“All of a sudden, inflation happens. A switch is flipped, and rising rates just cause all of that investor sentiment to go away and “grow at all costs” is suddenly replaced with, “profitability, unit economics, cash flow.” These businesses that were encouraged by their VCs and their boards to grow at all costs, with a bloated operating structure, now need to lay off 50% of their team to achieve positive unit economics .”

“They were really encouraged by their venture capital investors by their board members who top VCs back to grow at all cost, and the goalposts were suddenly moved just months later.”

Arc dashboard
Arc has rolled out additional digital solutions to meet the needs of their clients; this includes the Treasury – a digital banking product, and the Insights dashboard. Other features are soon to be announced.

Funding growth

While VCs have cooled off, early-stage startups continue to need investment, and the sector is in dire need of alternative solutions. 

It is here technology could have the upper hand. 

Arc has developed a system to provide capital upfront for startups by focusing on “strong business fundamentals.” 

“The secret sauce is the technology we’ve built,” said Muir. “Unlike banks, venture debt, credit funds, and venture capital firms, we leverage the modern finance stack to make faster and better underwriting decisions.”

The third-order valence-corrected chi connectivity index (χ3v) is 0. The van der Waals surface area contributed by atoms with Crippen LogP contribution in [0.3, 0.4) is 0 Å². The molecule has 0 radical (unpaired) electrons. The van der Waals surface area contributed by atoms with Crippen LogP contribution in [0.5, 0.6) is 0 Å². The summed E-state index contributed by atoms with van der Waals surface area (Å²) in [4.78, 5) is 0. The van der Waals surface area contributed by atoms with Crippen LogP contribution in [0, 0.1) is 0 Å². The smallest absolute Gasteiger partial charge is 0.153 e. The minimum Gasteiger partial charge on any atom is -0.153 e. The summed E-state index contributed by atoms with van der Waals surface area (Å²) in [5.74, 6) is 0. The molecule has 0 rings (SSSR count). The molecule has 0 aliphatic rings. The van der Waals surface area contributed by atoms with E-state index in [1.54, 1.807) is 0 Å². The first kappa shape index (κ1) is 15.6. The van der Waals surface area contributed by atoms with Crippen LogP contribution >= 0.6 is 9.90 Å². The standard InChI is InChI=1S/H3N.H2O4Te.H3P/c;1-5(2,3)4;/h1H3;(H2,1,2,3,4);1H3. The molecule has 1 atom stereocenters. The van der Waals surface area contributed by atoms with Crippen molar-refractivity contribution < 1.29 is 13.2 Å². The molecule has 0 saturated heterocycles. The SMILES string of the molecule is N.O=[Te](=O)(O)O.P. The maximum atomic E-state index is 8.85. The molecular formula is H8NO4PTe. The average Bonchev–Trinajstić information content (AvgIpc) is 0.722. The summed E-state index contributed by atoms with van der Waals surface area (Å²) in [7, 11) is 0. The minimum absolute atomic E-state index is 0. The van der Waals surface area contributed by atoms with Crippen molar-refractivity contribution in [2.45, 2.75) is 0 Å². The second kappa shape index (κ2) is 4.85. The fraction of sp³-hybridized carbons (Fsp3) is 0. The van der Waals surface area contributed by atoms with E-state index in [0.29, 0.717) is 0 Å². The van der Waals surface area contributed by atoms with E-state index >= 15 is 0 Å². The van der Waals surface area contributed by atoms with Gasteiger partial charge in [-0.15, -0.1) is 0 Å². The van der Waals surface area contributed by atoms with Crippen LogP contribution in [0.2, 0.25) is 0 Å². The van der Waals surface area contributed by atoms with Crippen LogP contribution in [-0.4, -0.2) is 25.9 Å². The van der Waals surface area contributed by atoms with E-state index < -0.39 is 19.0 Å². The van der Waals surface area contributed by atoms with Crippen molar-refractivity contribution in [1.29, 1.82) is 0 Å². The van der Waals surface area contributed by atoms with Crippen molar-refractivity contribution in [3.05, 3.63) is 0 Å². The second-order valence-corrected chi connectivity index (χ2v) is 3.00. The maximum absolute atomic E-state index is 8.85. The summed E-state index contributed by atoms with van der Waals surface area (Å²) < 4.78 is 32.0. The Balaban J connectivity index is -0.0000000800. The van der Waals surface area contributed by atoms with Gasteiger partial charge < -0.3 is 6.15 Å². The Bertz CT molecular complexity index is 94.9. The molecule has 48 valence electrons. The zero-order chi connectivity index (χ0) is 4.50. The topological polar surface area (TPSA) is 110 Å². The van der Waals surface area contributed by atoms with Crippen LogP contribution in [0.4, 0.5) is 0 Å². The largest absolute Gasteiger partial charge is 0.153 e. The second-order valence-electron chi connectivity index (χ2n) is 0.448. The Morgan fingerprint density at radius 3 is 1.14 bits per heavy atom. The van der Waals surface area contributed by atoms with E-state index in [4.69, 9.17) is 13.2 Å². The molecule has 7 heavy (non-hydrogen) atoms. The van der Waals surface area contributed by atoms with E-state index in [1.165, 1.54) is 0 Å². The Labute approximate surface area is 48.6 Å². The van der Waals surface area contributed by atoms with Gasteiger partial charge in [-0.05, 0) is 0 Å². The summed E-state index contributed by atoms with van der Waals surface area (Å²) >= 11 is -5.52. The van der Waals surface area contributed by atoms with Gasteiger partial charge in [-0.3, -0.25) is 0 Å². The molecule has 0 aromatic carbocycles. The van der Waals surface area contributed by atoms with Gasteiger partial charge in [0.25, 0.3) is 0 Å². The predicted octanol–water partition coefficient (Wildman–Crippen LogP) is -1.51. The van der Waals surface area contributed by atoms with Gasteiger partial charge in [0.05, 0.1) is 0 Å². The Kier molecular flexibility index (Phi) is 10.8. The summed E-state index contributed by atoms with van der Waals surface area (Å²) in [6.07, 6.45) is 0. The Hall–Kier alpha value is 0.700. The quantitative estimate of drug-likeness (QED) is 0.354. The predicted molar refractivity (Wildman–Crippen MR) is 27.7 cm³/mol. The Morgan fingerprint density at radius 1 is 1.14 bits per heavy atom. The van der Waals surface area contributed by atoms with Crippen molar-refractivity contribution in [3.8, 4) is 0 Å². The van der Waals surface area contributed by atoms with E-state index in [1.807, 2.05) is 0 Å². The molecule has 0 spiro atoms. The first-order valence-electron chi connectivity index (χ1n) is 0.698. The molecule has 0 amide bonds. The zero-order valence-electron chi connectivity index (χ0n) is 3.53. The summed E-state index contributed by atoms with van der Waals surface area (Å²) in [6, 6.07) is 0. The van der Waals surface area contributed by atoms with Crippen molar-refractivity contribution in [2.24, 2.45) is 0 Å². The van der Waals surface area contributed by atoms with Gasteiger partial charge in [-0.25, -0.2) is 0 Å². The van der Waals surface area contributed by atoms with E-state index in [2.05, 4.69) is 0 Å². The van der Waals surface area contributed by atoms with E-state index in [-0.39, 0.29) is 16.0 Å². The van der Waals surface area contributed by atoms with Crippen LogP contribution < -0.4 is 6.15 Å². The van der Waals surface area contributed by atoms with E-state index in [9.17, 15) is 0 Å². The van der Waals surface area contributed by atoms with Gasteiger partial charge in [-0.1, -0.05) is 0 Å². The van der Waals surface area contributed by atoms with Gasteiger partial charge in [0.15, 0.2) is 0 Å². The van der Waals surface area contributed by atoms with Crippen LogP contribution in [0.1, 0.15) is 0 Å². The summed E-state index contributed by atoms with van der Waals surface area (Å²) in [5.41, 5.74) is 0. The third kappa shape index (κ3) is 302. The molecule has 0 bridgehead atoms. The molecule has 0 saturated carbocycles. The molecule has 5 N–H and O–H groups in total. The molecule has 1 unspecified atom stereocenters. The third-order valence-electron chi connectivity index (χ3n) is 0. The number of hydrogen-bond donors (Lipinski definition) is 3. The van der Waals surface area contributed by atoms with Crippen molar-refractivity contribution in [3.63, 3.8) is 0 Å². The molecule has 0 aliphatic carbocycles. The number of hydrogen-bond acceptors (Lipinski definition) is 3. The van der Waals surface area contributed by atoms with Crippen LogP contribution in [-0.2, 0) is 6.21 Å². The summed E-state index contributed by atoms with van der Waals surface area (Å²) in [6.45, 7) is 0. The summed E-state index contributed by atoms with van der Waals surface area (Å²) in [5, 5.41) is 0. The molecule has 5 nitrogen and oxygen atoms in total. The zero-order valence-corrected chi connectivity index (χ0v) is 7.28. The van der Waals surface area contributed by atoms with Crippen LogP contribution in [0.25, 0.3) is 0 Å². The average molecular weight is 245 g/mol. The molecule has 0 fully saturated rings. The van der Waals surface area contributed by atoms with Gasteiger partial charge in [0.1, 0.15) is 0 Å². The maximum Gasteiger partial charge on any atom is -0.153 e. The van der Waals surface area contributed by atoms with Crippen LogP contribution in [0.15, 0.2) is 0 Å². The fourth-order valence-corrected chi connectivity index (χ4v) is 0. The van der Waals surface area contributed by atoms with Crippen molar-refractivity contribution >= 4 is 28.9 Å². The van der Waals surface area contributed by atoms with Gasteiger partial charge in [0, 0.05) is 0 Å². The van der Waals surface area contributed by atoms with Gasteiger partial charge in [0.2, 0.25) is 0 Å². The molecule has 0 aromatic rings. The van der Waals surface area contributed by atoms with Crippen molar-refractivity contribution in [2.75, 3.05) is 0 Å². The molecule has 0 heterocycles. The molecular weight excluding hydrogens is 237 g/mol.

He explained that Arc looks for premium, revenue-generating businesses that can be provided upfront capital for future revenue flows. The sector that most fits this bill is B2B SaaS, which has the most consistent, recurring revenue streams.   

Arc looks to grow with the early-stage start-ups they get involved with, using their technology to adjust according to their needs and wean them off a dependency on VC funding. 

“Under NDA, we maintain access to our customers’ financials, and we can upsize them as they grow. We can monitor their performance as they grow and push through, you know, cost savings to the extent the business improves, or increase their credit limit if the business continues to grow.”

“That dynamic relationship is much better built for early stage high growth businesses, that is dynamic and is constantly evolving.” 

The company maintains that despite the drop in funding for start-ups, it’s more a question of returning to conservative growth seen in previous years rather than the “doom and gloom” of an economic downturn. 

“The strategy of “growth at any cost” works until it doesn’t,” wrote Head of Finance Annie Zhu in a blog post on Arc’s website. “Startups that built their businesses on top of cheap cash and unsustainable unit-economics, saw  their valuations come down to earth… there’s still plenty of opportunities for startups to succeed.”

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  • Isabelle Castro Margaroli

    With over five years in the art and design sector, Isabelle has worked on various projects, writing for real estate development magazines and design websites, and project managing art industry initiatives. She has also directed independent documentaries on artists and the esports sector. Isabelle's interest in fintech comes from a yearning to understand the rapid digitalization of society and the potential it holds, a topic she has addressed many times during her academic pursuits and journalistic career.